War in games and war in films has always remained poles apart, and for good reason. The silver screen has often resorted to utilizing the horrors of war when weaving a story while games normally attempt a less poignant approach. Using the magic of interactivity the action and heat of battle is more often translated to the players than the travesty unfolding before them. It makes sense; murdering people technically shouldn’t be as fun as it is. This War of Mine: The Little Ones, then, brings an oddly profound look at war. It’s not all macho men and action, but that doesn’t mean it’s worth overlooking.
Food, Glorious Food
While you’re almost certainly more accustomed to gunning down every member of the opposition in sight (odd really, when you verbalize it) This War of Mine: The Little Ones puts the focus on an entirely more important job than winning a war and that’s surviving one. War has broken out and it’s your job to maintain a ragtag group of survivors by gathering food and other supplies while the conflict rages on in the background. The main priority here is food, but things like medicine and crafting for your shelter all deliver hard hitting choices when picking what makes it into your small rucksack.
Scavenging is necessary right off the bat with the game setting you up with a few hungry and wounded survivors. Going out and gathering supplies aren’t a simple affair and is riddled with moral choices. That’s not to say there’s a moral choice mechanic, because there isn’t. This War of Mine: The Little Ones will comfortably let you pilfer and murder your way to survival, if that’s your kind of thing, and the only people that bear that heavy burden is yourself and your character.
There’s a rather disturbing mechanic at play with your characters under the surface. You see, they remember murdering that unsuspecting woman for some bread and the more you do it, the more they’ll remember it. The difficulties of war and the decisions you make surviving it will have direct, albeit background, implications upon your characters. Unpleasant and cold methods of survival can take a mental toll, sometimes even leading your characters to suicide. While this is designed to be a limiting factor of gameplay, it’s a cruel reminder of the peripheral effects of warfare and will resonate within you long after you switch your console off.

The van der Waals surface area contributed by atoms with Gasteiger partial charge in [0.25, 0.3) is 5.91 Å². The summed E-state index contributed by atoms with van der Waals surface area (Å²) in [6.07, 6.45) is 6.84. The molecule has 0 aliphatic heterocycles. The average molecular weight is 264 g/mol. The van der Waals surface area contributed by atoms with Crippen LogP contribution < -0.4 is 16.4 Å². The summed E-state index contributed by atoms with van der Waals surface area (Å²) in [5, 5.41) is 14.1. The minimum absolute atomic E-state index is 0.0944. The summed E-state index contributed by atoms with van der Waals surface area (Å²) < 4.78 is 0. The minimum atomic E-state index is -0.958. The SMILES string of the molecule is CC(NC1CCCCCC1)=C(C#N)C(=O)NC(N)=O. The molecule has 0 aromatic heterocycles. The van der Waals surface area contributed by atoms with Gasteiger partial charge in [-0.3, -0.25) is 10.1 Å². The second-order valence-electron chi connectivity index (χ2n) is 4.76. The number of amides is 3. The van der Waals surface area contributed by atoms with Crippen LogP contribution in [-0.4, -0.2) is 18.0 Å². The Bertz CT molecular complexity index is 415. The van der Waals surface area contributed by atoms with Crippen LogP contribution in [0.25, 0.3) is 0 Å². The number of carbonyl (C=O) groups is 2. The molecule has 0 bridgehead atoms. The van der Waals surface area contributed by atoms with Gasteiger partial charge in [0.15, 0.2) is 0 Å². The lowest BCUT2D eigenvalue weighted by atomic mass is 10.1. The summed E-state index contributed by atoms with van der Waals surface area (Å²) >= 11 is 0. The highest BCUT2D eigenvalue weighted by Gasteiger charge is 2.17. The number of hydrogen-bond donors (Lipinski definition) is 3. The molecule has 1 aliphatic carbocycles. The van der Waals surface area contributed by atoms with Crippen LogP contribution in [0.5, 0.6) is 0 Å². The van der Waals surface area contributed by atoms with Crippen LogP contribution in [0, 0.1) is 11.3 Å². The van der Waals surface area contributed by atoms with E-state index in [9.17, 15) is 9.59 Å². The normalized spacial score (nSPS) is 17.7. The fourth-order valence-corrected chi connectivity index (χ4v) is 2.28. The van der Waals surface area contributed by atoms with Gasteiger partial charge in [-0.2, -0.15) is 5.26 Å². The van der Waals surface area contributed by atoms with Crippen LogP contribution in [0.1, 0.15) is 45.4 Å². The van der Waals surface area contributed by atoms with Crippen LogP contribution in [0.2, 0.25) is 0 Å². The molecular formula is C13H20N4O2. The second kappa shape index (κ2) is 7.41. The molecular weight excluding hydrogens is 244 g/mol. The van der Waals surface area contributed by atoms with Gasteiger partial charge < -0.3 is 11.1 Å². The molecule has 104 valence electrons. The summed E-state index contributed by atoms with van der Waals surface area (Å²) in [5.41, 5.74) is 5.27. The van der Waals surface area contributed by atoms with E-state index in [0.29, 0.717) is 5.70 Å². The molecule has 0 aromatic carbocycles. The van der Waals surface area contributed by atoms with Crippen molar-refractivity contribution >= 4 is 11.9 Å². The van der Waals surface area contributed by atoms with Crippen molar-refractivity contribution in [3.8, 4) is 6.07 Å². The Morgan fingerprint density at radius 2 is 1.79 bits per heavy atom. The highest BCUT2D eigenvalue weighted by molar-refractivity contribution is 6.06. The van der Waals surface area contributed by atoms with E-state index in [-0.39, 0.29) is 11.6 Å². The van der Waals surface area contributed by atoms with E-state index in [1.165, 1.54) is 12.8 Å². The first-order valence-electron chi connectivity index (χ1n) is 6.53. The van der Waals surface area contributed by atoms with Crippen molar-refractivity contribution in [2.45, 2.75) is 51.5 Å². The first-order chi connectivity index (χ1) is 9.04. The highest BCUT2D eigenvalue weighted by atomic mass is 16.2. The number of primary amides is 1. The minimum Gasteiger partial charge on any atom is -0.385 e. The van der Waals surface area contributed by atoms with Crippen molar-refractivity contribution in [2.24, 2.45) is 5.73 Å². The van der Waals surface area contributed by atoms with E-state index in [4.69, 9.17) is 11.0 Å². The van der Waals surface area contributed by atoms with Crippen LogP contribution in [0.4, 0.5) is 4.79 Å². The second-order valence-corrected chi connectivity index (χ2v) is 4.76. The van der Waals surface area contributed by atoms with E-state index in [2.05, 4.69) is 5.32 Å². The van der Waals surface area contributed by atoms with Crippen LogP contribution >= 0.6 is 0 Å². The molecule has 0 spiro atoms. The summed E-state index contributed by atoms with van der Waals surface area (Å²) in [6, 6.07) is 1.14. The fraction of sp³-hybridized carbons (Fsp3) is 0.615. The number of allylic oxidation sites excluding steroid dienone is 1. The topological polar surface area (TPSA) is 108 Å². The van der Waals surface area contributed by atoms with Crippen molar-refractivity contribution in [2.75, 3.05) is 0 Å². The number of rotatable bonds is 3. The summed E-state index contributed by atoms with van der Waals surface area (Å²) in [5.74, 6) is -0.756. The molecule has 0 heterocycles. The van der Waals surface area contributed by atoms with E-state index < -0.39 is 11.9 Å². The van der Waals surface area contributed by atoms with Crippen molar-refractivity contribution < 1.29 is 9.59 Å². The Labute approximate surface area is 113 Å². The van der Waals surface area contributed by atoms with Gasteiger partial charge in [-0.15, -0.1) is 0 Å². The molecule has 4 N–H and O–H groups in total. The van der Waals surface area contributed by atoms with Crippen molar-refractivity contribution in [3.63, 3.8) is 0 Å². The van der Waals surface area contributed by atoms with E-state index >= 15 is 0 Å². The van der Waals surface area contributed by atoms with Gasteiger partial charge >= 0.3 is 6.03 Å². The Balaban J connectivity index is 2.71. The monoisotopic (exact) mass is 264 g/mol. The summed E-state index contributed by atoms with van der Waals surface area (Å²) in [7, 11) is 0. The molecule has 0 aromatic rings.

This War of Mine: The Little Ones, as the title probably suggests, mainly differs itself from its 2014 PC predecessor through the inclusion of children. As if manically depressed adults weren’t enough for your conscience to bear. The inclusion of young folk is incredibly unnerving, their sobs and naivety regularly playing havoc with your moral compass. You’ll often find yourself making decisions based on the safety of the children, sacrificing tools for crafting over gathering food to feed the weeping younglings. If you’re playing this as a parent, good luck and keep the Kleenex handy.
Ignoring the random bits and bobs you find on your travels, although morally sound, can cause just as many problems back at your shelter. These seemingly superfluous objects are crucial for producing beds, cooking equipment and even a contraption that collects rain as drinking water. Things you almost certainly take for granted are key elements of survival in This War of Mine: The Little Ones and its your choice who gets them, the children once again stepping in and spinning your moral compass around. It’s a continual reminder of not only the setting, but the harsh reality of war so often under represented.
It’s not all doom and gloom, though, and This War of Mine: The Little Ones does a bold job of displaying slivers of humanity among the wreckage of society. While many points in the game will feel unendurable, the survival of your group impossible, rare acts of kindness from other nearby settlers may be bestowed upon you. It’s a clever guilt element and at the very least will give you cause for pause the next time you’re about to cave someone’s skull in to ransack his pockets. It’s an incredibly odd feeling to have a game pick apart your morality in such an overt fashion and one you’ll struggle to find anywhere else.
Given the main focus of play here is survival, the sluggish pace and unrelenting sadness This War of Mine: The Little Ones so expertly wields is also its only fault. Mechanics are thin on the ground, especially during the day when the stealthy scavenging of nighttime is behind you. This is mostly by design, and leaves you far more aware of things happening in game. While this emphasizes character emotion and atmosphere, you’re also likely to notice more of the quirks at play. These are namely the omission of some basic staples found in other survival simulators such as wielding bricks and the infamous 2×4 planks. They’re incredibly minor complaints, but hard to go unnoticed nonetheless.
The endurance of This War of Mine: The Little Ones is limited and is certainly not something you’ll want to play several times over and that’s perfectly fine. It’s a hard-hitting and unsettling look at the coldness and cruelty of the human condition and how the removal of social constructs unravels people so quickly that’ll haunt you for a long time to come. Its premise is so bold it can often outshine its delivery, the idea it’s conveying never feeling fully realized beyond the brief dips in pace. It’s the most real feeling simulator of war out there and that in itself makes This War of Mine: The Little Ones quite terrifying and truly memorable.
This War of Mine: The Little Ones review copy provided by publisher. For information on scoring, please read our Review Policy here.